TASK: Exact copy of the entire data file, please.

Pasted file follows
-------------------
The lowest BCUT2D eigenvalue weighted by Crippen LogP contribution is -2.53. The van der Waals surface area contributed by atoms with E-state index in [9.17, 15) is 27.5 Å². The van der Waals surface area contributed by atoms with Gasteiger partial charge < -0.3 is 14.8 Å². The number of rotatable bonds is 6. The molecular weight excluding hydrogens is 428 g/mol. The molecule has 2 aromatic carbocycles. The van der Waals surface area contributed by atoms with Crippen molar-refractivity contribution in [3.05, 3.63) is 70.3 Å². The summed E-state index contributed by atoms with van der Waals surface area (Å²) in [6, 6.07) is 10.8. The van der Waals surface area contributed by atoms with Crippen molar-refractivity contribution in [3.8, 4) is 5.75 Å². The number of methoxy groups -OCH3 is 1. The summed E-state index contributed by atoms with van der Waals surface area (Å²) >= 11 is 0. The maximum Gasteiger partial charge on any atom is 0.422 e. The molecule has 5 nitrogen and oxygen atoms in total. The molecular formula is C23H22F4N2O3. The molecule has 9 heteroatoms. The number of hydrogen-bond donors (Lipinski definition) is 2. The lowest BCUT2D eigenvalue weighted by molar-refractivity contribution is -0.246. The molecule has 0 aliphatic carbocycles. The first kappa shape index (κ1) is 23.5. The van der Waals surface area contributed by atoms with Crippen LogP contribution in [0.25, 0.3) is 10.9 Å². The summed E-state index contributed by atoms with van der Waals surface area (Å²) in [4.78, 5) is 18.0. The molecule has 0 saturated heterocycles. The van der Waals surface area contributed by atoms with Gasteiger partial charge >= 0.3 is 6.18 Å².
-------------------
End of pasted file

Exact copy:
The lowest BCUT2D eigenvalue weighted by Crippen LogP contribution is -2.53. The van der Waals surface area contributed by atoms with E-state index in [9.17, 15) is 27.5 Å². The van der Waals surface area contributed by atoms with Gasteiger partial charge < -0.3 is 14.8 Å². The number of rotatable bonds is 6. The molecular weight excluding hydrogens is 428 g/mol. The molecule has 2 aromatic carbocycles. The van der Waals surface area contributed by atoms with Crippen molar-refractivity contribution in [3.05, 3.63) is 70.3 Å². The summed E-state index contributed by atoms with van der Waals surface area (Å²) in [6, 6.07) is 10.8. The van der Waals surface area contributed by atoms with Crippen molar-refractivity contribution in [3.8, 4) is 5.75 Å². The number of methoxy groups -OCH3 is 1. The summed E-state index contributed by atoms with van der Waals surface area (Å²) >= 11 is 0. The maximum Gasteiger partial charge on any atom is 0.422 e. The molecule has 5 nitrogen and oxygen atoms in total. The molecular formula is C23H22F4N2O3. The molecule has 9 heteroatoms. The number of hydrogen-bond donors (Lipinski definition) is 2. The lowest BCUT2D eigenvalue weighted by molar-refractivity contribution is -0.246. The molecule has 0 aliphatic carbocycles. The first kappa shape index (κ1) is 23.5. The van der Waals surface area contributed by atoms with Crippen LogP contribution in [0.25, 0.3) is 10.9 Å². The summed E-state index contributed by atoms with van der Waals surface area (Å²) in [4.78, 5) is 18.0. The molecule has 0 saturated heterocycles. The van der Waals surface area contributed by atoms with Gasteiger partial charge >= 0.3 is 6.18 Å².